village and telegraph-station Mergo, where several Kirghiz yurts were erected. We drove past the mounted postman, a solitary Kirghiz. He had a couple of post-sacks behind the saddle. Post is carried right through the day and night, riders and horses being changed at certain stations. Mail takes seven days to cover the 620 kilometers from Chuguchaq to Urumchi.
The mountains grew lower and lower, but their shadows lengthened towards evening. At Alang-bulaq we refilled our petrol-tanks. To the south-east one glimpsed the grey-blue wall of the T'ien-shan like a pastel. In a copse of tamarisks and other bushes hares darted about, and six antelopes sprang over the road. A caravan had begun its night-march to the sound of its camel-bells, and these seemed to take on an uneasy and hurried tone as we swept past, with our headlights glaring in front of us. The road grew worse, and ruts became deeper and deeper. We reached the saltmarsh to the north of Hsi-hu. One of the cars got stuck, but with the help of a passing file of ox-waggons we got it free again. Driving was slow, heavy work; and the motors had to be raced to the limit of their capacity to get us over the most treacherous places. Later on one of the lorries got so firmly stuck in the muck that we had to spend the night out on the saltmarsh under a bare sky.
The next morning the drivers had a couple of hours' solid work to get the stranded lorry going again. With snow-chains on the wheels our column chugged inwards. When we had come up on somewhat harder ground we fell in with an uncommonly picturesque cavalcade. Three hundred soldiers came riding along on horseback, with their baggage loaded on as many camels. A couple of officers signed to us to stop. They asked to see our passports, and requested us to wait until the camels had passed by, so that no confusion should arise among them. They themselves were bound for Chuguchaq, in order, as we found out afterwards, to fetch weapons for the warfare against the Tungans, for a Tungan revolt had broken out in Kansu during the summer.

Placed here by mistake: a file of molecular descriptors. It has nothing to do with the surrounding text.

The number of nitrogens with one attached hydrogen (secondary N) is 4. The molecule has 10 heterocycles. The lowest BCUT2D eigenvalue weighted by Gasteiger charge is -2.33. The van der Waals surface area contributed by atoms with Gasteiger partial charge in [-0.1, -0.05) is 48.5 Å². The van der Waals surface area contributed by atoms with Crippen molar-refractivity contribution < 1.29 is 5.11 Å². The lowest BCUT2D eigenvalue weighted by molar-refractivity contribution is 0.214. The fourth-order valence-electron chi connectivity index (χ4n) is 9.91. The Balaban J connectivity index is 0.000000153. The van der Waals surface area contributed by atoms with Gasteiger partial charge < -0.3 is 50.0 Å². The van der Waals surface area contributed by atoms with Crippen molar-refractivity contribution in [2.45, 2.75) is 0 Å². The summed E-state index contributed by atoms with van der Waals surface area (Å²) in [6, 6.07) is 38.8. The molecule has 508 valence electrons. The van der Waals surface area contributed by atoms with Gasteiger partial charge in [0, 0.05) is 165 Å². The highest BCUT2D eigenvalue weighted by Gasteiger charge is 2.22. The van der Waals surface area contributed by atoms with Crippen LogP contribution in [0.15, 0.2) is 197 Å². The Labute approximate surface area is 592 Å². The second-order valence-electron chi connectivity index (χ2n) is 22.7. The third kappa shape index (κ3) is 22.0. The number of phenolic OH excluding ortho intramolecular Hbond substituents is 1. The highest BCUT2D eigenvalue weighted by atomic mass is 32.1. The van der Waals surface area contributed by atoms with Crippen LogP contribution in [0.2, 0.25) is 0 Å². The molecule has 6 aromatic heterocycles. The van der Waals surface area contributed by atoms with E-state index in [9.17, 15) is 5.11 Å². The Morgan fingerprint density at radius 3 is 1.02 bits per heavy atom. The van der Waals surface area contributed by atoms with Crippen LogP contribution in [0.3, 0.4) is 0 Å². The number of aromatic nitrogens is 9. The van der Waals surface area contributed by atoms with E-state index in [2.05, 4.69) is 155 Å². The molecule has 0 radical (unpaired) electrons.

In the village Ch'e-p'ai-tze (= Cart Ticket) our passports were once more inspected. Meantime, the cars were surrounded by the wandering public of the bazaar, idlers, beggars, and boys — Kirghiz, Sarts, Tungans — all chattering and brawling, fingering and explaining the wonderful vehicles, and making witty remarks that were received with general merriment. When they grew too forward I sounded the horn — they started and retreated a step or two, and all laughed uproariously.
The bazaar was like a narrow, tunnel. The street was covered with a canopy of mats, made of straw or bast, while on either side stood the open booths with their wares displayed to the public view.
We drove over dense bush-steppe, where gold-glittering pheasants and their grey-brown hens either flew up into the air with a whir of wings or else pressed themselves down in the grass and watched the cars. Wild pigs were common in